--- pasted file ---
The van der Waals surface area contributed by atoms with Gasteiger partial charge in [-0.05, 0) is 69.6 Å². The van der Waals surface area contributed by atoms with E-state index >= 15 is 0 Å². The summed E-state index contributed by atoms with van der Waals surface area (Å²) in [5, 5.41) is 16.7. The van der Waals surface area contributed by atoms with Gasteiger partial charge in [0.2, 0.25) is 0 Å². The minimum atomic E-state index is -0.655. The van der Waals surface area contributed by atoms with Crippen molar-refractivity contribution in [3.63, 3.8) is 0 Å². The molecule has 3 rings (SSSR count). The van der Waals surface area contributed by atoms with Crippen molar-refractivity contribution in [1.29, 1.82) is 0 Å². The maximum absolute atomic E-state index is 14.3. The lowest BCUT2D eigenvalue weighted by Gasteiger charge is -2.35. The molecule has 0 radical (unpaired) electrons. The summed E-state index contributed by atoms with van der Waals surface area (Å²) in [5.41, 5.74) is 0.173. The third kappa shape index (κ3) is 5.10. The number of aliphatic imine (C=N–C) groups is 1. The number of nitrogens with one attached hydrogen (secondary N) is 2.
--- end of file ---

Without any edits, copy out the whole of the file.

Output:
The van der Waals surface area contributed by atoms with Gasteiger partial charge in [-0.05, 0) is 69.6 Å². The van der Waals surface area contributed by atoms with E-state index >= 15 is 0 Å². The summed E-state index contributed by atoms with van der Waals surface area (Å²) in [5, 5.41) is 16.7. The van der Waals surface area contributed by atoms with Gasteiger partial charge in [0.2, 0.25) is 0 Å². The minimum atomic E-state index is -0.655. The van der Waals surface area contributed by atoms with Crippen molar-refractivity contribution in [3.63, 3.8) is 0 Å². The molecule has 3 rings (SSSR count). The van der Waals surface area contributed by atoms with Crippen molar-refractivity contribution in [1.29, 1.82) is 0 Å². The maximum absolute atomic E-state index is 14.3. The lowest BCUT2D eigenvalue weighted by Gasteiger charge is -2.35. The molecule has 0 radical (unpaired) electrons. The summed E-state index contributed by atoms with van der Waals surface area (Å²) in [5.41, 5.74) is 0.173. The third kappa shape index (κ3) is 5.10. The number of aliphatic imine (C=N–C) groups is 1. The number of nitrogens with one attached hydrogen (secondary N) is 2.